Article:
Formation Flocking
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About the Formations Flocking Demo

The Formations Flocking demo extends the flocking demo to add formations
(squares, wedges, etc). The demo itself allows you to play with the parameters
controlling the formation flocking. The formation flocking code is based
on the four rules of flocking*: separation, alignment, cohesion, and avoidance.
The Formation Flocking code modifies the standard cohesion and separation rules.
The cohesion rule now moves the boid towards its position in the formation.
The separation rule has been modified so that it doesn't apply when the boid
is in its place in formation. In addition, the separation strength has been
turned way down to avoid the boids from pushing away from the formation.
Finally, when a boid gets into position, it stops.

Each flock is drawn in a different color.

The demo allows you to:

· View a 2D simulation of one flock or two flocks. The second flock
is added just to have enemies to avoid. They do not move.
· Run or step through a simulation
· Set the formation: wedge, square, etc
· Direct the formation to follow the movement of the mouse. The formation
will rotate to face the mouse and then move towards the mouse.
· Set the number of boids (members) of each flock (2-100)
· Toggle on/off any flocking rule
· Set the relative strength of the rule on each member of the flock

This software is freeware. You are authorized to duplicate and modify
this software. No guarantees or warranties. 

This demo borrows concepts and algorithms from Steven Woodcock's
article, "Flocking: A Simple Technique for Simulating Group Behavior,"
which is found in the book, Game Programming Gems (a great book by the way).

* The four rules of flocking are: separation, alignment, cohesion, and 
avoidance. Separation means that each member, or boid, of a flock tries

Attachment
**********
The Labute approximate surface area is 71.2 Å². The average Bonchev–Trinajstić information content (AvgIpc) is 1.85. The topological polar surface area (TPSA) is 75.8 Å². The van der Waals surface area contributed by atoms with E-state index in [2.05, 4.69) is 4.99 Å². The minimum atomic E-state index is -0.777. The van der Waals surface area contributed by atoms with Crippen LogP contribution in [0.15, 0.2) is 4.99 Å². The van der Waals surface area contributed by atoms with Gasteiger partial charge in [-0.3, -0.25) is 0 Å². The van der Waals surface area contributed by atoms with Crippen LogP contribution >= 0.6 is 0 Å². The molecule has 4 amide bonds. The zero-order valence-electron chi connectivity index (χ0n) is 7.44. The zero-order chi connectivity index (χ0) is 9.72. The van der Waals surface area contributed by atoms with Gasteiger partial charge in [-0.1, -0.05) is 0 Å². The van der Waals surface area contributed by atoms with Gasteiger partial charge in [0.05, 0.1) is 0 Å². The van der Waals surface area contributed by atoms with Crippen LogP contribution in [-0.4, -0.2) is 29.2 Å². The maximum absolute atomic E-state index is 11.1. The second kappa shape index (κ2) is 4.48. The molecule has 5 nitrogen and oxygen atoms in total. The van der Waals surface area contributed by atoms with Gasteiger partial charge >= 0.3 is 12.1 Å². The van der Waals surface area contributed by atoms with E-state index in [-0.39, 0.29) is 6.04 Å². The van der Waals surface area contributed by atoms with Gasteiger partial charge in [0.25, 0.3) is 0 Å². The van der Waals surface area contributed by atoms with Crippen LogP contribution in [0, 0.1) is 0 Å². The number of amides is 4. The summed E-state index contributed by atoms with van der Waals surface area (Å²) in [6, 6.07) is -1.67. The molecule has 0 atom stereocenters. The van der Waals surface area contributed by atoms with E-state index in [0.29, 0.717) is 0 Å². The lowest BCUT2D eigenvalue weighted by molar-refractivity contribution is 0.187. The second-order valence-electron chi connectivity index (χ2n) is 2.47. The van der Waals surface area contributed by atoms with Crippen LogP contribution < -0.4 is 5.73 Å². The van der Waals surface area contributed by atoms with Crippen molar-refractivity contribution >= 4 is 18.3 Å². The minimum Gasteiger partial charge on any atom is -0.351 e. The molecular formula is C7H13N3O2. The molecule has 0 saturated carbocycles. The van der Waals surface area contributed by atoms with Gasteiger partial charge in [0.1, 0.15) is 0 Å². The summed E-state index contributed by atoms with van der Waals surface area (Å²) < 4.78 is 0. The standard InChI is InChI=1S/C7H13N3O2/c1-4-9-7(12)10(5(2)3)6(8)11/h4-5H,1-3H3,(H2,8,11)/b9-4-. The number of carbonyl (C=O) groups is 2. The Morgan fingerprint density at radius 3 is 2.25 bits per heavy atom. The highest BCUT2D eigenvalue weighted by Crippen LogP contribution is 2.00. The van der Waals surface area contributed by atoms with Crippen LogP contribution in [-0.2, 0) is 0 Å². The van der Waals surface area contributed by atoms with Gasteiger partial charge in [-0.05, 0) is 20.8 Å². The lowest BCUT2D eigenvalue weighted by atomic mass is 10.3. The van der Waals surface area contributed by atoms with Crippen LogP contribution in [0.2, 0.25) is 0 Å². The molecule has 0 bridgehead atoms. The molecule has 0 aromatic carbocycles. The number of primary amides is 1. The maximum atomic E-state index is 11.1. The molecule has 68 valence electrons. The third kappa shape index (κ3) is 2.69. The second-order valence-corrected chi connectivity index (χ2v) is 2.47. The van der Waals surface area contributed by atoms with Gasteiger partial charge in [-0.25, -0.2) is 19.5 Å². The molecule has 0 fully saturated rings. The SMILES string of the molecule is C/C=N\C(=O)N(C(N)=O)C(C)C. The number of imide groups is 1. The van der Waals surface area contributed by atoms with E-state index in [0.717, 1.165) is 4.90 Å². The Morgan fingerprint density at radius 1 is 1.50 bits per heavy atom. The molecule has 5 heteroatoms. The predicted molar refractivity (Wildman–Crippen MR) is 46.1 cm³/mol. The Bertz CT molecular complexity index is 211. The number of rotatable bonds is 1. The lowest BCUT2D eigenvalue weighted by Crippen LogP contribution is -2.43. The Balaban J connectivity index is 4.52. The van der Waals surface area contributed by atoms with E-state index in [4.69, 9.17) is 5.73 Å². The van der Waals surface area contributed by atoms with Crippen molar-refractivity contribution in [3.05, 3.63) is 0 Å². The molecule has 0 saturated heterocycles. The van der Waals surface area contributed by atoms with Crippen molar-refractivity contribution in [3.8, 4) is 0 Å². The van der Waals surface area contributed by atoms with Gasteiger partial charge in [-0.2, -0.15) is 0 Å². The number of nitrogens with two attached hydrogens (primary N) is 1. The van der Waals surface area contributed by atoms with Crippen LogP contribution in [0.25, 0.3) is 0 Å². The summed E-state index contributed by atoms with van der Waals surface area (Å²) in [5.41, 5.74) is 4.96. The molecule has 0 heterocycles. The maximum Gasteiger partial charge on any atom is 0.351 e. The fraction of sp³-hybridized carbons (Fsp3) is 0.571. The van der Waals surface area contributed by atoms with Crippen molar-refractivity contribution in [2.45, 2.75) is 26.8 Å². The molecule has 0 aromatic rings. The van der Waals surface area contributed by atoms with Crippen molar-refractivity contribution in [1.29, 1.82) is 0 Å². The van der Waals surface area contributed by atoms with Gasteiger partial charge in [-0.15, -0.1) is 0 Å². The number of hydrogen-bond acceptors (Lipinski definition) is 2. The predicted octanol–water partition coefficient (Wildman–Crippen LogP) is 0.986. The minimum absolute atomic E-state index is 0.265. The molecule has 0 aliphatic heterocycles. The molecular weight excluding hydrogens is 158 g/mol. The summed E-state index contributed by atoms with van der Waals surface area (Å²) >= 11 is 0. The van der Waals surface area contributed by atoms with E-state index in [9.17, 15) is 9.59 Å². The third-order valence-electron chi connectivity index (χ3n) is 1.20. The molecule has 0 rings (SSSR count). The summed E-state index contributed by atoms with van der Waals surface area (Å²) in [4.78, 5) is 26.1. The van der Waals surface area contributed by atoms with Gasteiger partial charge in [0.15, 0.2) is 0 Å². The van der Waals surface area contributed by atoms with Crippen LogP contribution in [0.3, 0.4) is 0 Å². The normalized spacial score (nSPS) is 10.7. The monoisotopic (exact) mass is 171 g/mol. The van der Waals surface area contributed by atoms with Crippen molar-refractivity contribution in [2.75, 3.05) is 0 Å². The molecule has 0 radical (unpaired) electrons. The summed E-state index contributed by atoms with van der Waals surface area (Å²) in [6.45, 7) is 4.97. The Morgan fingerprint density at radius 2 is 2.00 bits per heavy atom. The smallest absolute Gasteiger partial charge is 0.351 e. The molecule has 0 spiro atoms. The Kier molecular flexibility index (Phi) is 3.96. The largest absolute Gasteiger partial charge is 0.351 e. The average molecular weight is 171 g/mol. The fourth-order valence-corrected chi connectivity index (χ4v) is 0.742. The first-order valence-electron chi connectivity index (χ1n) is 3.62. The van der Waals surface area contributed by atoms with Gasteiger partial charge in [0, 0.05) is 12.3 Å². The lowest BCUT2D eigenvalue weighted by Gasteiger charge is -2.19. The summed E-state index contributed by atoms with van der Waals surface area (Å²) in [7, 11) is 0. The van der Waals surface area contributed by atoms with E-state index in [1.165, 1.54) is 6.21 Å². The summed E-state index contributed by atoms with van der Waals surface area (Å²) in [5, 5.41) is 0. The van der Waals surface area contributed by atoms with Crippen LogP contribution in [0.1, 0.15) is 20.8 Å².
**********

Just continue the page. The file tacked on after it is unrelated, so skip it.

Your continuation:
to keep a minimum distance from every other boid in the flock. Alignment 
means that each boid tries to go in the same direction as the rest of the 
flock. Cohesion means that each boid tries to get as close as possible to 
the rest of the flock (huddle together). Finally, Avoidance means each 
boid tries to not get too close, or avoid, boids in other flocks. From 
these four simple rules of flocking emerges apparently life-like behavior 
for a flock.

How the Formations Work

Formations work by overriding the cohesion rule for the boids. The standard
flocking cohesion rule (at least how it is implemented in the TBoid class)
works by giving the boid the "desire" to go towards the center of the
flock (which is calculated each turn). However, with a formation flock,
when you specify a formation, the TFormationFlock class assigns a position
and orientation offset from the flock's center for each boid. The
TFormationBoid class' Cohesion Rule attempts to go towards its assigned
position in the flock.

For example, if the formation is set to SQUARE, the TFormationFlock class
calculates the orthogonal vector to its (the group's) orientation. This
orthogonal vector is used to spread the assigned positions of the members
of the flocks in a square. If a flock was facing due north, the flock
class would calculate the east-west vector, the number of rows and columns
needed, and assign positions:

|| Flock's Orientation

B01 B02 B03 B04 B05
B06 B07 B08 B09 B10
B11 B12 B13 B14 B15

As long as the flock's orientation is not changed, the boid's offset position
and orientation are *not* changed. These values are always *relative* to the
flock's position and orientation.

Note that with a TFormationFlock, a desired position have been added.
This allows the flock to wheel the formation to face the desired position
(from its current position) and then advance towards the desired position.
By this device, the flock can advance while keeping formation. Also note
that the speed of the flock is *less* than a boid's speed. This allows
boids to keep their position more easily and also to "run and catch up" with
the rest of the formation. It also has the added benefit of making a lot
of real-world sense since a group moving in formation is slower than just
one individual.

Part of the Flocking demo.

Source & Executable (Delphi 6, 7, 8, 2005, 2006, and 2007)


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Last modified: September 20, 2010